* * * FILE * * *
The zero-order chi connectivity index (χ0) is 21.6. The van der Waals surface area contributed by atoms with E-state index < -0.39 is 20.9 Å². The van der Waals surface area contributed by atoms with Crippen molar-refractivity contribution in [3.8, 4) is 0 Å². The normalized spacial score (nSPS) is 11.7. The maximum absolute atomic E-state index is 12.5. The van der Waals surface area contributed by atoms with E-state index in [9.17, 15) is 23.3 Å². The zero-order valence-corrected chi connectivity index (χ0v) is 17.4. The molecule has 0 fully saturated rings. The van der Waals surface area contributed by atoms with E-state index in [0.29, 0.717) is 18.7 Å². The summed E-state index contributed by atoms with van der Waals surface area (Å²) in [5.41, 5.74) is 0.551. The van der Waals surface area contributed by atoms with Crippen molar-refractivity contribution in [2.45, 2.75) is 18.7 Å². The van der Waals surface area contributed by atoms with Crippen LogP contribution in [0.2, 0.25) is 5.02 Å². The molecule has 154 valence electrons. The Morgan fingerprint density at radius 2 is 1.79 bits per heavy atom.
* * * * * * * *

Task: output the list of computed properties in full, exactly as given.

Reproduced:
The zero-order chi connectivity index (χ0) is 21.6. The van der Waals surface area contributed by atoms with E-state index < -0.39 is 20.9 Å². The van der Waals surface area contributed by atoms with Crippen molar-refractivity contribution in [3.8, 4) is 0 Å². The normalized spacial score (nSPS) is 11.7. The maximum absolute atomic E-state index is 12.5. The van der Waals surface area contributed by atoms with E-state index in [9.17, 15) is 23.3 Å². The zero-order valence-corrected chi connectivity index (χ0v) is 17.4. The molecule has 0 fully saturated rings. The van der Waals surface area contributed by atoms with E-state index in [0.29, 0.717) is 18.7 Å². The summed E-state index contributed by atoms with van der Waals surface area (Å²) in [5.41, 5.74) is 0.551. The van der Waals surface area contributed by atoms with Crippen molar-refractivity contribution in [2.45, 2.75) is 18.7 Å². The van der Waals surface area contributed by atoms with Crippen LogP contribution in [0.2, 0.25) is 5.02 Å². The molecule has 154 valence electrons. The Morgan fingerprint density at radius 2 is 1.79 bits per heavy atom.